New C.A.R. Standard Forms related to COVID-19 and Property Management

 

What are the new C.AR. Standard Forms related to COVID-19 and property management?

 

There are three of them:

 

NTAP -- Notice to Tenant of Ability to Pay Rent During Coronavirus Pandemic

 

This form serves as a notice from the landlord to the tenant, advising of federal, state, county and city orders that protect tenants who are unable to pay rent due to a coronavirus related job loss or loss of substantial income. The form advises tenants to notify landlords immediately if they are unable to pay rent, and that unpaid rent is abated, but not forgiven.

 

RPD -- Coronavirus Rent Payment Delay and Repayment Agreement

 

This form provides an agreement between a landlord and tenant to delay the payment of

rent, due to the coronavirus, and an agreement to a repayment plan.  The form allows the tenant to detail the precise reason for the delay and provide proof of his or her inability to pay.

 

PEAD -- Coronavirus Property Entry Advisory and Declaration

 

This form is an agreement and declaration by all parties entering a property for sale or lease during the coronavirus pandemic, that they understand the risks of exposure to the coronavirus and will take all reasonable and necessary precautions (as detailed in the form), to protect themselves and others from the spread of the coronavirus.  This form is to be used only by REALTORS working in areas where entry into a property for sale or lease is permitted.

Why would you use the NTAP form (“Notice to Tenant of Ability to Pay Rent During Coronavirus Pandemic”)?

 

The purpose of this letter is to create a dialogue between the owner and the tenant while clarifying the obligations of the tenant. Many tenants may be aware of the various rent moratoria orders. But they may mistakenly believe that moratoria orders waive all rent, so that it need not be paid back. The letter advises the tenant generally of the eviction moratoria orders, but it also is makes clear that under these orders, the rent is temporarily deferred, but not forgiven, and will need to be repaid.  

 

In this way, a landlord might simply deliver the notice to all of their tenants in advance of rent being due. Or a landlord may also choose to deliver the form only when a particular tenant is not paying the rent.

Is the NTAP a required form?

 

Generally, no. Neither the Governor’s statewide eviction moratorium nor most of the local city or county order require notice of this type to be given to the tenant.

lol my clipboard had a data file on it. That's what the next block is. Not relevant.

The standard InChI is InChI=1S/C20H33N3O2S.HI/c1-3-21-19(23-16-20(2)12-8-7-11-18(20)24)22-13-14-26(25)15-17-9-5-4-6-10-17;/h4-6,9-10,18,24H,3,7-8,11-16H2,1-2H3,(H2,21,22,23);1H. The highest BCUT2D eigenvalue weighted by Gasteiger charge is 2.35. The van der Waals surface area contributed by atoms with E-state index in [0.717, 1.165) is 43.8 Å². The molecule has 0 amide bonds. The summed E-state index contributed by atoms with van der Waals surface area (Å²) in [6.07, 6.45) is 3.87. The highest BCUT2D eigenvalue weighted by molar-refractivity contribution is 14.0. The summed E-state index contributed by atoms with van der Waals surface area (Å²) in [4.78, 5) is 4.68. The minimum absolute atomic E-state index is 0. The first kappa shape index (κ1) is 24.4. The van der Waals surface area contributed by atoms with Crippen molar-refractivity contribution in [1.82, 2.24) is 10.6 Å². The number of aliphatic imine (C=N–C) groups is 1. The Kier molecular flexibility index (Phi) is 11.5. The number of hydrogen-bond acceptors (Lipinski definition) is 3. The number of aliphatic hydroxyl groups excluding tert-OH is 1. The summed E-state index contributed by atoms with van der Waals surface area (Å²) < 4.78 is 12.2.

However, some cities or counties do in fact require this kind of notice. If that is the case, then an attorney will have to draft the notice to ensure that it complies with the local requirements. You would not use the NTAP since it is a generic form and does not necessarily comply with the details of a local ordinance requiring notice to a tenant of the rent moratorium.

 

When should the RPD be used (“Coronavirus Rent Payment Delay and Repayment Agreement”)?

 

When the tenant is unable to pay the rent, and you would like to clarify when the rent will be paid and establish some type of rent repayment schedule.

 

How is the RPD structured?

 

It has five main parts.

 

Notification: First, the tenant notifies the landlord that he or she doesn’t have the ability to pay all or a portion of their rent. The Governor’s statewide moratorium order states that the tenant must notify the landlord in writing within seven days of their inability to pay rent. But other local orders may allow the tenant more time or less time, or even require the tenant to provide this notice before the rent is due.

 

Reason: Second, the tenant will indicate the reason why they are unable to pay the rent as being COVID 19 related. The Governor’s statewide moratorium order and all of the local orders require the reason for non-payment to be based on a COVID 19 related circumstance. The reasons described in the form mirror the enumerated reasons in the Governor’s order.

 

Documentation: Three, the tenant will provide documentation verifying the reason. Under the Governor’s order, and all of the local orders, the reason must be documented. However, the time at which the documentation must be provided varies. Under the Governor’s order the documentation must be provided at the time the back rent is repaid. But local orders may require the documentation to be provided much earlier.